By Steven V. Selthoffer, Swimming World's Chief European Columnist
Courtesy of: Rob Schumacher-USA TODAY Sports
Courtesy of: Rob Schumacher-USA TODAY Sports
KUWAIT CITY, Kuwait, November 18. MOEMEN Arafa, head coach, elite/senior swimmers, Kazma Swimming Sharks, Kuwait City, is one of the few ASCA Level 5 coaches in the Middle East. Arafa has his finger on the pulse of a growing problem in Egypt, the Arabian Gulf teams (and elsewhere), examining and analyzing the growing trend in "unplanned training" (UPT) among young age group swimmers.
UPT is additional training conducted with or without the knowledge of a local swim club coach, when parents take young age group children for additional training in the evenings or weekends with other coaches, on top of what their local swim club program is already planning and accomplishing.
Some of the reasoning in the minds of parents in sports, stems from wanting good grades from their children in school, and the parents belief in "studying harder," hiring specialized subject tutors for French or extra math lessons. The more you study supposedly, the smarter you will get. Consequently, they believe this model can be applied to swimming also.
But, this is not academia. This is sports. And Arafa is seeing harmful effects on young athletes.
Arafa's observations and those of other coaches supporting him, believe this can add up to 25%, 50% or more additional meters per week combined with additional dryland training also in the evenings or weekends.
The rampant UPT problem is a growing concern because the additional swimming and dry land workout burden is damaging the health of the children, it is undermining the program structure of legitimate swim clubs, along with diluting head coach authority and creating long term negative effects resulting in age group swimmers dropping out of swim clubs and programs earlier in their careers.
In Asia, where success in life begins with subtle, minute measurements even in kindergarten- it borders on child abuse.
Parents Can't Buy Success
Sometimes parents mostly in Egypt, Kuwait, to a lesser degree in the UAE, in the summer country club leagues around Washington DC., or elsewhere become impatient, shuttling their children to "big name coaches" or additional programs because they erroneously believe they can buy early and quick success in their children's sport careers, wrongly believing that early age group success is a guarantee of future, top level, Olympic performance.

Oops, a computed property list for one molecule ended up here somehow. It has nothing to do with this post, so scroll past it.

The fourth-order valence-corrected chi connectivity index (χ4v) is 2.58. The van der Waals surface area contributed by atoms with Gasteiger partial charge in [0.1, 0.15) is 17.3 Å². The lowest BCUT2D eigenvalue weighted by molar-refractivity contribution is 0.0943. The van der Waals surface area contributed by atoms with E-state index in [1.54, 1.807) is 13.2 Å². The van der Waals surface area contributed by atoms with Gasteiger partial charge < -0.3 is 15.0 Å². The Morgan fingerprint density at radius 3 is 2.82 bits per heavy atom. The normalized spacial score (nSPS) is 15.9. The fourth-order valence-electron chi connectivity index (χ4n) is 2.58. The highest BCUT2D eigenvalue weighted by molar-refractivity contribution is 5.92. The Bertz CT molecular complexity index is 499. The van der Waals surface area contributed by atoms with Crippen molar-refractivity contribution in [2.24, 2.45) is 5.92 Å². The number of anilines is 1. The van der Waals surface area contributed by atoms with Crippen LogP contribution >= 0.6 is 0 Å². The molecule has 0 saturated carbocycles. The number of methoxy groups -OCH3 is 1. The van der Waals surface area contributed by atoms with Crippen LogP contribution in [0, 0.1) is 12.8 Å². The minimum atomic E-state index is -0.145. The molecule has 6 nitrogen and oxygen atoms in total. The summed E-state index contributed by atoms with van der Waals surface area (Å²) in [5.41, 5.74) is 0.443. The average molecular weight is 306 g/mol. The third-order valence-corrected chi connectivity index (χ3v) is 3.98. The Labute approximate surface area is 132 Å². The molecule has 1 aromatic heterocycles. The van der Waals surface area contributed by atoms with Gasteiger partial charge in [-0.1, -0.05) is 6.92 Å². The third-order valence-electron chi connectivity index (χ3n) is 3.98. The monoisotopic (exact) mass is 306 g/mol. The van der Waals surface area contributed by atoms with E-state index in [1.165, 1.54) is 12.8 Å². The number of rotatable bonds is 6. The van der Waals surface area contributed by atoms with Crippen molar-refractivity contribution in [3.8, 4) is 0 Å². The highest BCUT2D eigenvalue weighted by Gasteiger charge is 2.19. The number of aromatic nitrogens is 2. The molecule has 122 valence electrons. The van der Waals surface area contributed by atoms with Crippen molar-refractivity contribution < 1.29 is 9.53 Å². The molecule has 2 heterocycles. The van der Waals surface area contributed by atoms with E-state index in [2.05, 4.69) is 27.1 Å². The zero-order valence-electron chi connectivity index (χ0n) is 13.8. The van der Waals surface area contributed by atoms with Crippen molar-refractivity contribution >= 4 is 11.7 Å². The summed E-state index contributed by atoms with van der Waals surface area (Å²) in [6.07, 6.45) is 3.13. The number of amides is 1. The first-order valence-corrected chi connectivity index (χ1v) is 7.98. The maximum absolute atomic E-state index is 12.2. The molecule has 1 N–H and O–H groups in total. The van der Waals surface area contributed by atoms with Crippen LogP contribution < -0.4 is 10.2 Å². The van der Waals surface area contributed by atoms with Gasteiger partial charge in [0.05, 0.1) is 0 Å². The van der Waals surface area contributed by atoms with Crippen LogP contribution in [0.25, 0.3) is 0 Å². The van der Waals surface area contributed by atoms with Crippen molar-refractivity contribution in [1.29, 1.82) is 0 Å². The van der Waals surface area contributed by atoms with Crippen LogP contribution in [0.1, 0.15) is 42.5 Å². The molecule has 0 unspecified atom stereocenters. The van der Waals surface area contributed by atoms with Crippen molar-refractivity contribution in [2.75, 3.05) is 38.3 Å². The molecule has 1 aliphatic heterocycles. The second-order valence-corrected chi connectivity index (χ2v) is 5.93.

Today, much of this thinking internationally, is driven by professional sports on television and in the media, especially with Premier League football in particular, where if the team does not win, or a multi-million Euro London based, athlete is unhappy, they fire the coach and get a new one.
Arafa also points out another error parents sometimes make in training.... Case in point, some parents believe the more weight and resistance training they expose their children to, the more their children will be stronger and faster. He warns about this and the damage heavy resistance training may cause in young swimmers "doing too much, too soon."
Arafa says the goal is not maximum performance, but maximum development at each stage of the biological age in the life cycle of an athlete.
The Importance of Communication, Communication, Communication...
Arafa also points out the need to constantly cultivate a good relationship with the parents, to educate them about the sport and training over a long period of time so that they can understand the work coaches actually do for their children, so parents are not tempted to place additional pressure on the swimmers themselves.
Arafa also points out correctly, that there is no shortcut to success.
Unplanned Training Effects on Age Group Swimmers
Arafa has dealt with these issues and confronts the challenge head on to correct the situations, written in a paper that he has authored, he now shares his insights for other coaches around the world.
Based in Kuwait City, Arafa would be at home in any top level age group program in the USA, Australia, or Europe. He has his focus on building young athletes, strengthening local swim clubs and developing national federations for the long term, from the ground up, one happy, healthy and successful age group swimmer at a time, who will enjoy the sport for life.
For the complete paper on Unplanned Training Effects on Age Group Swimmers, by C. Moemen Arafa, please click here.
*** Please note- Mr. Moemen Arafa's first language is Arabic. English is his second language. We apologize in advance for any editorial errors. Thank you.